"What have we here?" you may ask. "Does this man prophesy?"
I am no prophet, nor would I choose to be one. For there is nothing which I see or know which has not already been prophesied. How, therefore, could I be a prophet? What else is there to prophesy?
What, then, is the meaning of this thing which I have said?
If you were my wife and stood with me at the door as I left to go to the field and asked, Where art thou going mine husband? seeing me preparing to go out; and if I said, I am going out to gather the grapes, would that be Prophesy? Surely not. For you can see me going out into the field; and because you can see me without a basket and carrying only pruning shears you should know that I am not going to bring them back for the table, that we may feed on them, but cut their stalks and their shoots all to the ground. And that, my darling, is not prophesy. It is a statement of fact of what I am now doing.
Or if you were my wife and I complained to you that the roof on our home has leaks and the rain is now come, and you, knowing that the season has come, that soon the rains will arrive in terrible thunders, asked me at the door carrying tools for my new roof, Where art thou going?, and I said, To go up and put a new covering upon our house, would I be making a statement of prophesy? Surely not, for you can see me, my darling, going up to the roof carrying the things I need to cover it and all my tools. So there is nothing in this which is prophesy.
Of if you were my wife and I told you to get dressed and doing so began putting on my finest clothes, telling you to hurry lest we be late for the wedding, and taking you by the hand led you out the door to the church where the wedding would take place, would you think I had been prophesying to you? Surely not, for I have taken you by the hand, dressed you, and walked you out the door, showing you down the way the church we must go. So there is nothing in this which is prophesy.
Or if you were my wife and I stood at the door of our house and said, Behold the fatherless and the widows; let's round up our friends that we can together provide them comfort and shelter and then together we go out among them to lead them to shelter; would that be prophesy? Surely not. For you can see me leading you out among the fatherless and the widows to search for friends who will give them shelter and comfort. So there is nothing in this which is prophesy.
But I have come to you and found not a faithful wife, who would believe me that I can do what I have set out to do and work with me in this; but a slothful and vain wife whose house is ill kept and children abused. For she has no idea where any of them are. For most of them you have let out into other homes while you were sleeping. And while they hungered you failed to feed them; and while they thirst, you gave them little to drink. So they went out to others so that they could be fed and comforted. For ye have been drinking the wine of the field and it is a strange wine to my house. It neither tastes of good fruit nor carries a pleasant savor. And you have fallen asleep drunken by it.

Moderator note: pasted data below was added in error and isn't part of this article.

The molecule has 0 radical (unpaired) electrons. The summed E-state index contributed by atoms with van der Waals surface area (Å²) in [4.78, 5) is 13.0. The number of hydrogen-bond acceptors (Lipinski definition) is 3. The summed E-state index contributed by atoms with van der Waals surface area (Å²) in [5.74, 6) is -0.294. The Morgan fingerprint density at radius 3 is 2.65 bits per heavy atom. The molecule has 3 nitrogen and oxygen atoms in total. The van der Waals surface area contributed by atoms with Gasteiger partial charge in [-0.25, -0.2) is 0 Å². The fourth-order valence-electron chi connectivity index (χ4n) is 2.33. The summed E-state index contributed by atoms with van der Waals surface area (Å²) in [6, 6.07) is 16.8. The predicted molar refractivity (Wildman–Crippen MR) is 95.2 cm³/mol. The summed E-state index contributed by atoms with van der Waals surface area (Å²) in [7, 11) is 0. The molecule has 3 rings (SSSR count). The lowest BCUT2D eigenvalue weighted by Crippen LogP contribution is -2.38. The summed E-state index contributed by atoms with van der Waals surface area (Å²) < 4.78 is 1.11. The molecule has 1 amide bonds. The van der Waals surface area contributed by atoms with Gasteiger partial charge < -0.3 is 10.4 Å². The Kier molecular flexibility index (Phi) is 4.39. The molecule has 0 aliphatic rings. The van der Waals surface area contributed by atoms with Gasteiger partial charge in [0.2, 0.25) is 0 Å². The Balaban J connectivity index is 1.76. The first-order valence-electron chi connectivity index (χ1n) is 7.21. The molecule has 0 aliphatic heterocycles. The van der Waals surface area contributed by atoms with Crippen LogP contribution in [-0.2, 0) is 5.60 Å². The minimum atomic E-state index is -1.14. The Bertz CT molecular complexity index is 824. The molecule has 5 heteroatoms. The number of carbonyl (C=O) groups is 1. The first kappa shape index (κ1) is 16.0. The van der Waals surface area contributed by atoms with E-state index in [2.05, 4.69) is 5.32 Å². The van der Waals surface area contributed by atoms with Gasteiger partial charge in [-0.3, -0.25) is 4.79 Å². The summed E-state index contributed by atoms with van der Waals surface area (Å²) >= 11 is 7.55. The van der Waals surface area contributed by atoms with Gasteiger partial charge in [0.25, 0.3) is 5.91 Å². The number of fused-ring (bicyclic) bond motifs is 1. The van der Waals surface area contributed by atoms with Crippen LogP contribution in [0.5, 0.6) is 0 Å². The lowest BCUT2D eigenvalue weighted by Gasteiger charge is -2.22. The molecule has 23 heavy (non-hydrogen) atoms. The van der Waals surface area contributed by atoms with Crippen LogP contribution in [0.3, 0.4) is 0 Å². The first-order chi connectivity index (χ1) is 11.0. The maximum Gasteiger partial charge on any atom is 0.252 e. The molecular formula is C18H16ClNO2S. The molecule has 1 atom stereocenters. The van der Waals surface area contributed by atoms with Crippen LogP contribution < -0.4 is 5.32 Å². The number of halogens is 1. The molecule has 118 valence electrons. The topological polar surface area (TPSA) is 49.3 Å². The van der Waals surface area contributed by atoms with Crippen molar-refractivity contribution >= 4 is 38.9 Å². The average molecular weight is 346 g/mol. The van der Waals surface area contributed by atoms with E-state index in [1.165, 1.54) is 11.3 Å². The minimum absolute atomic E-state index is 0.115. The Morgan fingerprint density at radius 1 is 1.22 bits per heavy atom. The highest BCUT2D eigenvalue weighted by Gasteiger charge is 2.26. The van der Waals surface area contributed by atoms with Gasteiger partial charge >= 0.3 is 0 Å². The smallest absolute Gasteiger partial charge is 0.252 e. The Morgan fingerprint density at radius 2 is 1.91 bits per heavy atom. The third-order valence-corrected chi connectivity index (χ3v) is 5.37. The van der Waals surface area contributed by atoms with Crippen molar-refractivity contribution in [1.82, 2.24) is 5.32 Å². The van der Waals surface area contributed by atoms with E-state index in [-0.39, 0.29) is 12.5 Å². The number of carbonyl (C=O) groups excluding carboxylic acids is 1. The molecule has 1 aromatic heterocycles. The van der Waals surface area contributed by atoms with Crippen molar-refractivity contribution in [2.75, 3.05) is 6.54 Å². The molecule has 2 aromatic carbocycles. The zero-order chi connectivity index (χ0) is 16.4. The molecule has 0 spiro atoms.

"How has it lost its fruit or its savor?" you may ask. And I answer, because it has blinded you such that everywhere you go and everything you touch is turning into desolation. For you are the mother of these and the mother of those, and you have allowed them to become an abomination in the sight of all men. Never before on earth have there been any children as these; for they have wrought darkness upon the earth. And because of them every man seeth and crieth the end is come. And knowing this every man chases his brother with a net, saying, "Eat, drink, and be merry, for tomorrow we die". And no one of them, no not one, asks, "Who can save us?" for they know that tomorrow they die.
But thou, slothful wife, have ye not seen? Can ye not read? There is someone out there chasing all of your children and others with his net! And the day will come when they will take you by the hand and lead you into it and show you the ceiling which had been cast over their head. And when you look up on that day, you will see a net.
Is this again a prophesy? Would you accuse me of prophesy? I say to you, How can I be prophesying when I have already cast my net?
You look around you, around and above, and you say, "What net? I see no net!"
I tell you now, wondrous wife, the net is in your hand.
Come with me, for I am off to attend a marriage.
Come, father, what are you waiting for? Have I not opened the right door for it?
Come, let us reason together. And that door also is in your hands. Open it.
Blessed are they who publish the Word of the Lord.... But why, Father, do the Heathen rage?
Please send me to Hidden_Pavilions2.html, pages 37-72
Please send me over to check out Four Parables and a Prayer.html which was Chapter 5, pp. 28ff of Hidden Pavilions.
Please send me to The Tempting, a book that reviews the conflict between Apostle Paul and the early Jewish Church led by the Apostles in Jerusalem.
Please beam me back up to Maravot's Homepage